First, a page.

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11-23-2017, 04:45 PM - 3 Likes   #1
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Let's compare High ISO noise reduction in post-processing software?

As part of my gradual (and still potential) move from Lightroom 6 to Darktable under Linux, I'm interested in the difference in noise reduction capabilities between RAW processing software, and I figured this might be of interest to others, so I'm asking cordially for your help and input.

I took a simple test shot this evening with my K-3, at ISO 6400. I do venture higher than this for some of my photography, but I figured this is a reasonable limit for most people (and probably even higher than many people would shoot with the K-3). The RAW file of this test shot is shared on my Google Drive, HERE in DNG format.

Here is a re-sized version of the shot:



I've imported the file into Lightroom 6 and reset all default settings to zero, which means there is zero luminance and colour noise reduction, and zero sharpening, while exposure and white balance are "as shot". Of course, we know that Lightroom does a certain amount of processing at the point of import, so "zero" doesn't really mean zero. That aside, so far as Lightroom is concerned, I've zeroed everything.

This first picture shows a 100% (i.e. 1:1, pixel-level) crop of the image without any noise reduction added:



In the black and shadow areas, both colour and luminance noise are very prevalent.

Now, here's the same crop with the colour noise set to a default of 25 (detail and smoothness both at the default of 50), and no luminance noise reduction:



And finally, here's the same crop with colour noise set to 25 and luminance noise set to 25 (detail at 50, contrast at zero, both default values), which is pretty much the maximum I'd go to (due to significant detail loss at higher settings):



Some noise remains. Of course, this can be obliterated at the expense of detail, but I choose to retain some noise for that reason. A little sharpness is lost with this level of luminance noise reduction (most obviously around the lettering) as expected, but this is easily recovered with the sharpening tool - however, that's outside the scope of this test.

So, now, what I'm interested in - and what I think others will be interested in - is how other software compares. I hear great things about noise reduction in various other tools, and I have some limited experience of using them, but I've yet to find anything that matches Lightroom for colour noise reduction. In most cases, there are still blotches of green and magenta visible in dark areas, whereas Lightroom seems to null these very effectively. Luminance noise seems more subjective, but again I find Lightroom preferable in my tests thus far.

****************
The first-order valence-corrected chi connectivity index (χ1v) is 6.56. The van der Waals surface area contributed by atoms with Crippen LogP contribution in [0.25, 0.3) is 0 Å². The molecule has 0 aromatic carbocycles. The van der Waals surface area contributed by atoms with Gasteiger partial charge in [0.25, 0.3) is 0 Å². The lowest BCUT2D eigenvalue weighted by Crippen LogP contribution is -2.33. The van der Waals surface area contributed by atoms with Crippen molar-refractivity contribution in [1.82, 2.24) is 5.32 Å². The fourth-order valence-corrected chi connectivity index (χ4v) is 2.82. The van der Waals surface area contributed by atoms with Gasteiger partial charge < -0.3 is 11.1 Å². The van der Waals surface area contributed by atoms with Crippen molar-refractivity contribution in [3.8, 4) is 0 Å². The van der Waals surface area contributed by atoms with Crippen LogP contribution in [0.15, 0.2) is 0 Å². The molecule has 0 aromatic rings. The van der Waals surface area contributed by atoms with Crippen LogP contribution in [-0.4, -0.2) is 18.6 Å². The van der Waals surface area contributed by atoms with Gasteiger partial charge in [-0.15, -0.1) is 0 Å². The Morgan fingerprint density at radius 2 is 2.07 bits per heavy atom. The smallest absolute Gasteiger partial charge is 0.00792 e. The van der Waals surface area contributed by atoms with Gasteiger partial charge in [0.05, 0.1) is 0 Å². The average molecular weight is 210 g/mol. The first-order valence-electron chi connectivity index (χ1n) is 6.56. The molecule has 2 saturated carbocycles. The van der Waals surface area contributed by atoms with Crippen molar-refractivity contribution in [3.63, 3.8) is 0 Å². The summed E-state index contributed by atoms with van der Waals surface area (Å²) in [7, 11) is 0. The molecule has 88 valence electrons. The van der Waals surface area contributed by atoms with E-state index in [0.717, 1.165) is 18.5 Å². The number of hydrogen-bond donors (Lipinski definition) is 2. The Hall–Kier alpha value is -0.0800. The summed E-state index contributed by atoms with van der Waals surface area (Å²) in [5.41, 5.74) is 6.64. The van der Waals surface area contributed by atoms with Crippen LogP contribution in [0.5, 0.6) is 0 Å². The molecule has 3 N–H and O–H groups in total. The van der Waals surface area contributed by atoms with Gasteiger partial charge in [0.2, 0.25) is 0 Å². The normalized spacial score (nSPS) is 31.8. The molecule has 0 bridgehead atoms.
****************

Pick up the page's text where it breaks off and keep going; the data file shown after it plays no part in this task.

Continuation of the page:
If you use something other than (or plug-ins to) Lightroom and can contribute to this comparison, please download my test shot - again, you can find it HERE. Load it into your RAW development tool, see what you can do with both colour and luminance noise reduction, and post 100% crops of the same area in this thread along with the specific settings you used. It doesn't matter whether your result is better or worse than I've posted... This isn't a competition to see which software is, for want of a better term, "best" - it's merely a comparison to find out what we can expect from each piece of software.

Depending on the results from, and appetite for, this comparison, I may extend it to include higher ISO levels - but let's start with ISO 6400 and see how we get on

Thanks in advance for your participation - it's greatly appreciated

EDIT: Post updated with full size crops - I initially posted resized crops by mistake!


Last edited by BigMackCam; 11-24-2017 at 04:05 AM.
11-23-2017, 05:41 PM   #2
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QuoteOriginally posted by Michaelina2 Quote
Have you tried this high iso NR technique using LR?

Extreme telephoto tips? - Page 3 - PentaxForums.com

Works for me... iso 6400, easy... no problem... M
Hi Michael - many thanks for your response.

I'm happy with my noise reduction techniques in Lightroom as I've used the software extensively for some time now, and my approach gets me to a level of colour and luminance noise reduction and detail I'm very happy with (up to around ISO 20,000 on the K-3, actually ). My intention isn't to remove all noise from a 100% reproduction, but to remove as much colour noise as possible and an acceptable amount of luminance noise without sacrificing detail or adding unacceptable artefacts. The example settings I've shown above aren't optimum, but give a good basic idea of Lightroom's impact on noise. The purpose of the thread is to show comparisons between Lightroom (as already shown) and other RAW development / plug-in tools. Sharpening, as I mentioned, is not in scope.

Even though your process is also for Lightroom, I'd be very grateful if you'd post your results (on the downloaded shot) here for the benefit of everyone else - especially if it improves significantly on the example processing I've shown, as that might be a better baseline for comparison.

Thanks again!

Last edited by BigMackCam; 11-24-2017 at 06:24 AM.
11-23-2017, 06:18 PM   #3
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QuoteOriginally posted by Michaelina2 Quote
I understand...

Unfortunately, I was NOT able to download the RAW format file you posted for testing purposes (as a RAW file) via your links using Win 7.1/Chrome.

Cheers... M